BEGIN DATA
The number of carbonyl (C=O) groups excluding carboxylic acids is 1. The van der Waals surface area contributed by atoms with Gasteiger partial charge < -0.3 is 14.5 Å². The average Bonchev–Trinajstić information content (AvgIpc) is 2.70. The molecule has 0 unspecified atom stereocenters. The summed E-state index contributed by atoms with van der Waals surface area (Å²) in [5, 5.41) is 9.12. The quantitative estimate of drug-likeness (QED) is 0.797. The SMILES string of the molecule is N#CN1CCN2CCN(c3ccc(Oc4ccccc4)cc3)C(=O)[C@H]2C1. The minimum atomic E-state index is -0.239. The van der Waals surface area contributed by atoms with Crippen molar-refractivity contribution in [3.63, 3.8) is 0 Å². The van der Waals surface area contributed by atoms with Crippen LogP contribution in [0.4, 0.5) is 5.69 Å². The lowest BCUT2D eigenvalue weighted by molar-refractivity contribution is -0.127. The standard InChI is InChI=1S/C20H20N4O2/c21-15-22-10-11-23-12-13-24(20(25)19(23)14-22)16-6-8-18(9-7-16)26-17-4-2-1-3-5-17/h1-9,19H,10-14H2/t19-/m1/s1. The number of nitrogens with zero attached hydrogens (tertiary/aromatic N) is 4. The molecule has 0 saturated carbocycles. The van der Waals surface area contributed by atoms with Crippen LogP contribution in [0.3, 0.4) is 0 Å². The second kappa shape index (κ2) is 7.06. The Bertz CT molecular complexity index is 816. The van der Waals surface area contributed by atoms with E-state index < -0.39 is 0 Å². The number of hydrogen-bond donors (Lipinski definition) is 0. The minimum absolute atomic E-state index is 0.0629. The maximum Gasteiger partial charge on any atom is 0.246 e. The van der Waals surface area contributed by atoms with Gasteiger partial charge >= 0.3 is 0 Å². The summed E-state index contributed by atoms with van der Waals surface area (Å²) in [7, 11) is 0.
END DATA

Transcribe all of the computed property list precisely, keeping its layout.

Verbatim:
The number of carbonyl (C=O) groups excluding carboxylic acids is 1. The van der Waals surface area contributed by atoms with Gasteiger partial charge < -0.3 is 14.5 Å². The average Bonchev–Trinajstić information content (AvgIpc) is 2.70. The molecule has 0 unspecified atom stereocenters. The summed E-state index contributed by atoms with van der Waals surface area (Å²) in [5, 5.41) is 9.12. The quantitative estimate of drug-likeness (QED) is 0.797. The SMILES string of the molecule is N#CN1CCN2CCN(c3ccc(Oc4ccccc4)cc3)C(=O)[C@H]2C1. The minimum atomic E-state index is -0.239. The van der Waals surface area contributed by atoms with Crippen molar-refractivity contribution in [3.63, 3.8) is 0 Å². The van der Waals surface area contributed by atoms with Crippen LogP contribution in [0.4, 0.5) is 5.69 Å². The lowest BCUT2D eigenvalue weighted by molar-refractivity contribution is -0.127. The standard InChI is InChI=1S/C20H20N4O2/c21-15-22-10-11-23-12-13-24(20(25)19(23)14-22)16-6-8-18(9-7-16)26-17-4-2-1-3-5-17/h1-9,19H,10-14H2/t19-/m1/s1. The number of nitrogens with zero attached hydrogens (tertiary/aromatic N) is 4. The molecule has 0 saturated carbocycles. The van der Waals surface area contributed by atoms with Crippen LogP contribution in [0.3, 0.4) is 0 Å². The second kappa shape index (κ2) is 7.06. The Bertz CT molecular complexity index is 816. The van der Waals surface area contributed by atoms with E-state index < -0.39 is 0 Å². The number of hydrogen-bond donors (Lipinski definition) is 0. The minimum absolute atomic E-state index is 0.0629. The maximum Gasteiger partial charge on any atom is 0.246 e. The van der Waals surface area contributed by atoms with Gasteiger partial charge >= 0.3 is 0 Å². The summed E-state index contributed by atoms with van der Waals surface area (Å²) in [7, 11) is 0.